Egypt is an experimental democracy in progress, but when the evolution of this process turns bloody it begs the question: is it worth it?
An Egyptian tourist guide who has lost his job, or a businessman affected by ongoing street violence, would probably respond with a resounding no.
This should be a wake-up call for current and aspiring political leaders.
It has been established that Mohamed Morsi became Egypt’s first democratically elected president following a public uprising, with 13.23 million votes (51.73 per cent).
While Morsi was the Muslim Brotherhood’s (MB) nominee, votes from across the political spectrum were crucial in defeating the old regime’s candidate.
In fact, Morsi’s victory was only possible thanks to votes cast by the same people protesting in the streets of Cairo today.
His victory belonged to those who toiled and laboured to end the dictatorship of former president Hosni Mubarak.
It was obvious to all – except perhaps the Muslim Brotherhood – that many of Morsi’s votes were simply a rejection of the old system, rather than a vote of confidence in him as a candidate.
After promising during his campaign to seek a wide coalition to lead Egypt, he back-pedalled and instead opted to govern based on a narrow minded, ideological political party line.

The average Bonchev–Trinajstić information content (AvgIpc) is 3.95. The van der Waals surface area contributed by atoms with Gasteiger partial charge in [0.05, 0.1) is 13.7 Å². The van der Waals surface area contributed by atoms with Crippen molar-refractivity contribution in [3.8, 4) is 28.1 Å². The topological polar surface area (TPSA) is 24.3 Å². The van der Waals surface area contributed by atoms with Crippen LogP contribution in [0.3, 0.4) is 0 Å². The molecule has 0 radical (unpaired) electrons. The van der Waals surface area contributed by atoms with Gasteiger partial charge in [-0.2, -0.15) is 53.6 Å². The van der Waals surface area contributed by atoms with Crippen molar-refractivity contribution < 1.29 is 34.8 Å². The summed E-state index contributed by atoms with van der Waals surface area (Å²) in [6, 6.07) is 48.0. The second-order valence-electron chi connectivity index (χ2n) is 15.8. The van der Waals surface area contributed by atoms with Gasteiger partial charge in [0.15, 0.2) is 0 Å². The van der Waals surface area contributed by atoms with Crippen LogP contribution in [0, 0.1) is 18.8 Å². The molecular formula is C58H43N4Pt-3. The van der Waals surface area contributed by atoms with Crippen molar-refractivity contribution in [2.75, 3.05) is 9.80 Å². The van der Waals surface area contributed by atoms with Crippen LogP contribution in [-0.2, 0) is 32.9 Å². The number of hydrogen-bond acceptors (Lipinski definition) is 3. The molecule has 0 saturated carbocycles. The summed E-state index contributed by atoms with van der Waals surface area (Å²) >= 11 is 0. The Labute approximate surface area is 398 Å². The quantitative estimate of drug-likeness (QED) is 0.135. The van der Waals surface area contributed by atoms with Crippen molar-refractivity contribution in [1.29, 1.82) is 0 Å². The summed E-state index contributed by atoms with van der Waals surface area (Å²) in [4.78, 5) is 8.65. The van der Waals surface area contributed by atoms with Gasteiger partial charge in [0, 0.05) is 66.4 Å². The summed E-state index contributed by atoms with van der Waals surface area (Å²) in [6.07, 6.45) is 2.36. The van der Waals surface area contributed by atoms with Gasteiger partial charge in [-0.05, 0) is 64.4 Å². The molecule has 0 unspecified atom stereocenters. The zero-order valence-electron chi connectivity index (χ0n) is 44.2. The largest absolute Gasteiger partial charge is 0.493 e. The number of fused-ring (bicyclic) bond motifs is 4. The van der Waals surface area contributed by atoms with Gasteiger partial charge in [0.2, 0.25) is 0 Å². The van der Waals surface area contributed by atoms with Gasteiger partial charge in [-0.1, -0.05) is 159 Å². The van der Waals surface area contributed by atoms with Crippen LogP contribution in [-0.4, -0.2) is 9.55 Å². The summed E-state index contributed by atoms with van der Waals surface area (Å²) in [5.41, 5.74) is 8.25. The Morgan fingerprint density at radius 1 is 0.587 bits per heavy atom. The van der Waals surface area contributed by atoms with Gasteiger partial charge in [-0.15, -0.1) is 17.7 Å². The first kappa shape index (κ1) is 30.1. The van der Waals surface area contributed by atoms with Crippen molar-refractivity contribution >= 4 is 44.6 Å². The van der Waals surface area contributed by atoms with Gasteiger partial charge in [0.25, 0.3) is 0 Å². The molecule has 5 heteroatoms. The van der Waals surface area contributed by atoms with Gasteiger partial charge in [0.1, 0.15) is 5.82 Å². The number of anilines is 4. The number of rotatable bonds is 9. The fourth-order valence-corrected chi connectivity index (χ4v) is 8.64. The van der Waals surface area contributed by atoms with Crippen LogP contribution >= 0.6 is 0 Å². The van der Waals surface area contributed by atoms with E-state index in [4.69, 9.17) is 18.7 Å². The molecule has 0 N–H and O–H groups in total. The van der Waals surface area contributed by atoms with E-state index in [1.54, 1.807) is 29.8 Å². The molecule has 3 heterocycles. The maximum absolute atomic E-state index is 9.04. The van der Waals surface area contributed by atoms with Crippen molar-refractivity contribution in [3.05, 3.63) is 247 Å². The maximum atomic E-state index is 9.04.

There are umpteen occasions when Morsi has made poor choices, from his backing down from early promises to reach outside the MB hierarchy to his handling of a vote on the constitution. But should that disqualify him from serving his elected term? I say no.
Morsi’s failure is typical of doctrinal, elected leaders endeavouring to satisfy their organised ideological base and the public at large. Trying to balance the two is impossible and they end up failing both constituencies.
I loathe quoting Winston Churchill, but he was right when he said democracy was not perfect. Voters have every right to change their opinion of officials they elect. But that right comes with an obligation to endure the results of the ballot box.
Other than impeachable constitutional violations, in an “imperfect” democracy elected officials must be ousted through a vote only – not street violence.
But the president must not turn into a mini-dictator. There should be adequate checks and balances in the legislative and judicial branches, as well as a free media, to collectively avert the slide into the abyss of a despotic system of government.
In chaotic settings subversive elements have better chance infiltrating protests and goading susceptible zealots into acts of destructive violence, while provoking cruelty by security forces.
In fact, an alleged Arabic-speaking Israeli spy posing as a protester was arrested in Cairo in 2011. Ilan Grapel was an ex-paratrooper who was injured in Southern Lebanon in August 2006. He used an American passport to enter Egypt shortly after the January 25 uprising and lied on his visa application, claiming to be Muslim. The alleged spy was accused of burning public buildings and after first denying culpability, the Israeli government agreed four months later to exchange Grapel with 25 imprisoned Egyptians.
There are no shortcuts in democracy and the ballot box is its best guarantee.
To violently force an elected official to step down sets a dangerous precedent.
Tolerating a one-term, despised, elected president is safer than unpredictable anarchy on the streets.
The views expressed in this article belong to the author and do not necessarily reflect the editorial policy of Middle East Monitor.